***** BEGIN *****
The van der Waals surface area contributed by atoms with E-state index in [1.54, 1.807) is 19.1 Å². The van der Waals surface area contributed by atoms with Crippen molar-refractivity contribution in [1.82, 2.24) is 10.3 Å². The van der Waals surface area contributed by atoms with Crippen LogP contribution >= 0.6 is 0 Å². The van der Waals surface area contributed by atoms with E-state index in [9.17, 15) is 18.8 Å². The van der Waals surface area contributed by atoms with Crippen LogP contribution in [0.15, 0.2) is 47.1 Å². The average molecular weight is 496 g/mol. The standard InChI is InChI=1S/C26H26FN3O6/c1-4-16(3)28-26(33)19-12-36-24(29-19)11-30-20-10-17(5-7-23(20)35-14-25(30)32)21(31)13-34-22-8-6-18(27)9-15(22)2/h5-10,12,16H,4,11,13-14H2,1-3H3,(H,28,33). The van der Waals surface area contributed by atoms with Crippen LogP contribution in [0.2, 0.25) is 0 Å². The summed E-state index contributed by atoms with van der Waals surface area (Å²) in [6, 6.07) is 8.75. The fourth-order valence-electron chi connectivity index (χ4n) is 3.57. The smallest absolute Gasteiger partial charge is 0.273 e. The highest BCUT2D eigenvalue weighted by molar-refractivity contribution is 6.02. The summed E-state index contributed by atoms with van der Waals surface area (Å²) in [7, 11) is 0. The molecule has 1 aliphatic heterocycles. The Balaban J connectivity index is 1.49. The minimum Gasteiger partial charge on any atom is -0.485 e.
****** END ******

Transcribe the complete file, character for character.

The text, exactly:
The van der Waals surface area contributed by atoms with E-state index in [1.54, 1.807) is 19.1 Å². The van der Waals surface area contributed by atoms with Crippen molar-refractivity contribution in [1.82, 2.24) is 10.3 Å². The van der Waals surface area contributed by atoms with Crippen LogP contribution >= 0.6 is 0 Å². The van der Waals surface area contributed by atoms with E-state index in [9.17, 15) is 18.8 Å². The van der Waals surface area contributed by atoms with Crippen LogP contribution in [0.15, 0.2) is 47.1 Å². The average molecular weight is 496 g/mol. The standard InChI is InChI=1S/C26H26FN3O6/c1-4-16(3)28-26(33)19-12-36-24(29-19)11-30-20-10-17(5-7-23(20)35-14-25(30)32)21(31)13-34-22-8-6-18(27)9-15(22)2/h5-10,12,16H,4,11,13-14H2,1-3H3,(H,28,33). The van der Waals surface area contributed by atoms with Crippen LogP contribution in [0.2, 0.25) is 0 Å². The summed E-state index contributed by atoms with van der Waals surface area (Å²) in [6, 6.07) is 8.75. The fourth-order valence-electron chi connectivity index (χ4n) is 3.57. The smallest absolute Gasteiger partial charge is 0.273 e. The highest BCUT2D eigenvalue weighted by molar-refractivity contribution is 6.02. The summed E-state index contributed by atoms with van der Waals surface area (Å²) in [7, 11) is 0. The molecule has 1 aliphatic heterocycles. The Balaban J connectivity index is 1.49. The minimum Gasteiger partial charge on any atom is -0.485 e.